Non-Islet Cell Tumour Hypoglycaemia in a patient with recurrent meningeal haemangiopericytoma : A Case Report
Madhurima Vidyarthi1, Jonathan Benjamin2, Jonathan Shamash3 & Frederick Nkonge1
A 43 year-old presented with a first seizure in 1990 and a history of three distinct episodes of expressive dysphasia over the last 27 years. His CT scan showed a large middle cranial fossa tumour. He underwent urgent craniotomy and the tumour at resection was noted to be friable and covered with a number of small blood vessels. Frozen section was reported as angioblastic meningioma. He remained well for six years after which he presented with local recurrence of his tumour. The lesion was resected once more and histology this time confirmed the diagnosis of a haemangiopericytoma. This was treated with cranial radiotherapy in 1996 and his brain imaging remained normal. In July 2003 he had a pathological fracture right femur due to metastasis of his spindle cell tumour. He underwent hemiarthroplasty and subsequent radiotherapy. A CT scan at that point confirmed liver metastases. In March 2005, he was admitted with symptoms suggestive of early morning hypoglycaemia and capillary blood glucose of 1.8 mmol/l. Blood glucose levels were managed initially with 50% glucose. Serum insulin levels were found to be suppressed with normal IGF-1 levels and raised pro-IGF2 levels. He required high doses of oral prednisolone and increased oral glucose. He was trialled unsuccessfully on octreotide. Growth hormone therapy was discussed with the patient who rejected it. He was finally stabilised on interferon alfa-2b 4.5 million units daily and dexamethasone. Unfortunately, his disease progressed with local recurrence and left flank metastases and he died a year later. Cranial haemangiopericytomas are uncommon and may rarely cause hypoglycaemia due to IGF2 production. This may be difficult to control as evidenced by our case and require the input and expertise of a multi-disciplinary team as well as the combination of therapies.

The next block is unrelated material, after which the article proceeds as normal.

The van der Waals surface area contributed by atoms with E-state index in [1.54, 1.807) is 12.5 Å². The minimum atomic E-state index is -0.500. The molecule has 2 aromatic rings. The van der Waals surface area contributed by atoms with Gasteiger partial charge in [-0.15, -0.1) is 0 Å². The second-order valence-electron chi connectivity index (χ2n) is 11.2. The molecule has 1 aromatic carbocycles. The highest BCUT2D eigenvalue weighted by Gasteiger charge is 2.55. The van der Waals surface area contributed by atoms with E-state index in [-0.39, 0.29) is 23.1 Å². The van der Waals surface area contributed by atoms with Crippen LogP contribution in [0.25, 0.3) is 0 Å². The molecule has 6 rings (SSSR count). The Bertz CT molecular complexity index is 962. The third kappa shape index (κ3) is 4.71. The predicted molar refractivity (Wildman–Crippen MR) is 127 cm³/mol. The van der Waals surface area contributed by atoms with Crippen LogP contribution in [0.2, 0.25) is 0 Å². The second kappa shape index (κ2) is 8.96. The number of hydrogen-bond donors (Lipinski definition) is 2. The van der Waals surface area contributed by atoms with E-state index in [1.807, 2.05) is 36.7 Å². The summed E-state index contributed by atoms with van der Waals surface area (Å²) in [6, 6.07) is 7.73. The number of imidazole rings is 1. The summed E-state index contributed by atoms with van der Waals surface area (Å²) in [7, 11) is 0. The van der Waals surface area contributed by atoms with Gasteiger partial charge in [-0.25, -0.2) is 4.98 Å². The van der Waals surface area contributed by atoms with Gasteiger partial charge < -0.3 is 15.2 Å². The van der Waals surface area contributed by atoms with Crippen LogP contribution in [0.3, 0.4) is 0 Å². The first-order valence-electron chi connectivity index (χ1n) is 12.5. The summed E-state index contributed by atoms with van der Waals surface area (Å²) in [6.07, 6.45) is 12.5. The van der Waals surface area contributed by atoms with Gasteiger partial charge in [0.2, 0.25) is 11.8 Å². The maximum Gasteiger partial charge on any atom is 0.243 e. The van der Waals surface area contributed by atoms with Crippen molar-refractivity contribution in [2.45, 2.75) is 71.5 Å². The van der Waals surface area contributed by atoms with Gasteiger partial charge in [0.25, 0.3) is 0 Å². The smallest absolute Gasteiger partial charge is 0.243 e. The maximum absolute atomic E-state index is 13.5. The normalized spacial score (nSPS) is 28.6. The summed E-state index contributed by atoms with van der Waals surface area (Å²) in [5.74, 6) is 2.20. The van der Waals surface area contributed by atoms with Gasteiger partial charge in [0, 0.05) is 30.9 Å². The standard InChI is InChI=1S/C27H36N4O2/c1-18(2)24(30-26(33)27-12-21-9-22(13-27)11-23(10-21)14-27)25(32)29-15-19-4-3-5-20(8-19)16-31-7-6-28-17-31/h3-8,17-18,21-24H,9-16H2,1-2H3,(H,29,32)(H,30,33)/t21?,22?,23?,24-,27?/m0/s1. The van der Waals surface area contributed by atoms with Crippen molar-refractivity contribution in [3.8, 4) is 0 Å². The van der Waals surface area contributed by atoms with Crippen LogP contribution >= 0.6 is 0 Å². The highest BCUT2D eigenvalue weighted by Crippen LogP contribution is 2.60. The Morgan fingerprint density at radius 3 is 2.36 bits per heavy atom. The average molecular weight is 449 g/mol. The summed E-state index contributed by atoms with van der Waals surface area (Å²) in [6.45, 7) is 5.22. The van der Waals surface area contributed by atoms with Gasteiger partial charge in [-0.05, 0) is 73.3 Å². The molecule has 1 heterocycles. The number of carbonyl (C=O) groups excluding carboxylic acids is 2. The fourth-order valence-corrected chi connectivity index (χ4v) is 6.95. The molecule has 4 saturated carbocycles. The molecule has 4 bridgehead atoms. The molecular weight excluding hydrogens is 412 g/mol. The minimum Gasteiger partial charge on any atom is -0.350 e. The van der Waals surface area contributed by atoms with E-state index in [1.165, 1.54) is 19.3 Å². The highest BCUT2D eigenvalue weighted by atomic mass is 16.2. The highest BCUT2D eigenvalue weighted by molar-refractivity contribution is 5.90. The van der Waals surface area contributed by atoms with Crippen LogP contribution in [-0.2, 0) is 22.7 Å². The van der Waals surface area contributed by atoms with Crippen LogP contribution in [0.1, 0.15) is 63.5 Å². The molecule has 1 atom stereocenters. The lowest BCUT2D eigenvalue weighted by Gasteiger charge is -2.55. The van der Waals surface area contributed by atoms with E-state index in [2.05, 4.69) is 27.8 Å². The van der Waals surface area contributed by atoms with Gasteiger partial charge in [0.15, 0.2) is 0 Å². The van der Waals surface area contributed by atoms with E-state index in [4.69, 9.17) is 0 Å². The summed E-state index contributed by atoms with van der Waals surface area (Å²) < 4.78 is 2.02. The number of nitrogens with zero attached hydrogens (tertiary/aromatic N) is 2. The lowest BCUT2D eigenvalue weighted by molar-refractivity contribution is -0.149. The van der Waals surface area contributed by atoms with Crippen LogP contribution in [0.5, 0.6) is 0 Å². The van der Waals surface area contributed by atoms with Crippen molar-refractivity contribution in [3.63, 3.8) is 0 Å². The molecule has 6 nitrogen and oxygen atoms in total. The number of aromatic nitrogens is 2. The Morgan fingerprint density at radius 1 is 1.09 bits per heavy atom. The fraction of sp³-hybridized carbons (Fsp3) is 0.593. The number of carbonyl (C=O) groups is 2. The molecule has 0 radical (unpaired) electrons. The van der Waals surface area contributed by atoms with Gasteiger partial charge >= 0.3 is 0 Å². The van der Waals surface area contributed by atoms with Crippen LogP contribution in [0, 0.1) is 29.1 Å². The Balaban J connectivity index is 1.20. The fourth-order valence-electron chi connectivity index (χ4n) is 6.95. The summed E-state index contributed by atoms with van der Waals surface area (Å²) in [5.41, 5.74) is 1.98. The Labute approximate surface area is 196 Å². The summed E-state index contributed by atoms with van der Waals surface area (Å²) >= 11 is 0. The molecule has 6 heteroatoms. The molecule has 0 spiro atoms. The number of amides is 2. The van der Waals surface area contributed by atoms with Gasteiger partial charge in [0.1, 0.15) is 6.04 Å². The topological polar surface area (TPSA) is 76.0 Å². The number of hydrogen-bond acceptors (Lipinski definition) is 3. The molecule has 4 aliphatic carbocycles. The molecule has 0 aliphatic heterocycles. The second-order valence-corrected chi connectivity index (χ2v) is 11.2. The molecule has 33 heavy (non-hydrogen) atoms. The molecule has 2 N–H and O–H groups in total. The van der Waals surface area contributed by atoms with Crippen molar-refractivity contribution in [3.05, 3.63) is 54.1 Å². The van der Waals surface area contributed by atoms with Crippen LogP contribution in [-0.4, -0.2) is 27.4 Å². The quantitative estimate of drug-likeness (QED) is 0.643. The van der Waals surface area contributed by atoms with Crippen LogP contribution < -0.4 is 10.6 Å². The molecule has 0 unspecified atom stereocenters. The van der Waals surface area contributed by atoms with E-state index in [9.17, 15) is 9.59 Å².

Declaration of interest: There is no conflict of interest that could be perceived as prejudicing the impartiality of the research reported.
Funding: No specific grant from any funding agency in the public, commercial or not-for-profit sector.